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Employment Appeals

Stewardess who left Ryanair after autograph-hunting loses case

The stewardess had earlier resigned from the airline.

A WOMAN WHO resigned from Ryanair after getting celebrities’ autographs was has lost her case with the Employment Appeals Tribunal.

The claimant was employed by the airline between August 2007 and September 2012, at which time she resigned her employment in what she claims was a constructive dismissal.

The tribunal heard evidence from the claimant relating to a number of issues that had taken place during her employment that led to her eventual resignation.

Issues with employment

In December 2009 the claimant approached some celebrity passengers, who the Irish Times is reporting were Jedward, and asked for their autographs.

She was told by her base supervisor that she had harassed the passengers. Two years later the same passengers were on a flight. Members of the crew approached them and had photographs taken. The claimant took issue with no action being taken in this second instance.

The claimant wrote to the European bases manager in relation to this.

Following this there was an incident in which the claimant had an altercation with the captain of a plane over the correct procedure for opening and closing a cockpit door.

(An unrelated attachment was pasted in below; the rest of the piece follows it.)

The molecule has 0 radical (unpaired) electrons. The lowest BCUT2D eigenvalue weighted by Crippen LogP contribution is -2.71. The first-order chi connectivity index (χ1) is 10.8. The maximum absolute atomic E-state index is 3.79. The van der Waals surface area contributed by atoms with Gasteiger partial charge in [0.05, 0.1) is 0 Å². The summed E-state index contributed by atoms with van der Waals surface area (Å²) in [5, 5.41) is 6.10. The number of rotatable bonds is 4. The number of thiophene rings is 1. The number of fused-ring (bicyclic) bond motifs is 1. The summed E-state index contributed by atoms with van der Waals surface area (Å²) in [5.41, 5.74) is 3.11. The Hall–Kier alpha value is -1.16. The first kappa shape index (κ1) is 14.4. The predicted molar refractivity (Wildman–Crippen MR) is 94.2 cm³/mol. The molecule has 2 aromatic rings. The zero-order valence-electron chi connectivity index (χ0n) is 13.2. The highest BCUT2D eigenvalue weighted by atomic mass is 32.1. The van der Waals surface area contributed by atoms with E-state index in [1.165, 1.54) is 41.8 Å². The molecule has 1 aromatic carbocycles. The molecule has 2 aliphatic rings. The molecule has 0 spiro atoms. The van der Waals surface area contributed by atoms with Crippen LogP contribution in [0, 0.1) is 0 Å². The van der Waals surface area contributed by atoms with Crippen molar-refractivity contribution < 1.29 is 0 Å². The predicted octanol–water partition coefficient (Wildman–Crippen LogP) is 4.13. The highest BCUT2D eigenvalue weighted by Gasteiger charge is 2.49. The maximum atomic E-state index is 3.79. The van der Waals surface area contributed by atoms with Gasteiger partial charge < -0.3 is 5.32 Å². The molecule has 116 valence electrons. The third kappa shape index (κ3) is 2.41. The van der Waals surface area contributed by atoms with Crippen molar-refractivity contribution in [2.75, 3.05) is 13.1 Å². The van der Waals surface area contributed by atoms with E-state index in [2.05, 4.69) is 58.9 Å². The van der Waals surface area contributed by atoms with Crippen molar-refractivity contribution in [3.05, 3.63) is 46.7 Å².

In this instance the captain spoke to her in an insulting fashion. This resulted in the claimant writing to the European bases manager and the relevant parties were subsequently interviewed.

The claimant was unhappy at having to serve a probation period after becoming a direct employee and that she was given office-based duties when she became pregnant in 2012.

She also took issue with not having been promoted in her time at the airline.

Ryanair predicts profit boost Rui Vieira / PA Wire The airline was found not to be at fault Rui Vieira / PA Wire / PA Wire


The stewardess stated that the reason she had resigned was that she faced “discrimination, bullying and harassment in the workplace”.

Following this she was invited to meet with European bases manager to further discuss her grievances. At this meeting in October 2012 she discussed some of the issues that had been problematic with her employment, but had adopted the position that she had already informed the bases manager of her issues and wasn’t going to repeat herself.

The tribunal acknowledged that while the claimant had grown frustrated in her job, specifically with her lack of promotion, she had not taken all available action to her.

As such, her employer had not been afforded “adequate and reasonable opportunity to address and remedy any grievance” and as such her claim under the Unfair Dismissals Act of 1977 to 2007 was deemed to have failed.

Read: Lifeguard awarded €27,500 after being sacked for walking out of aqua aerobics class

Also: Property consultant sacked after working outside of hours awarded €3,600

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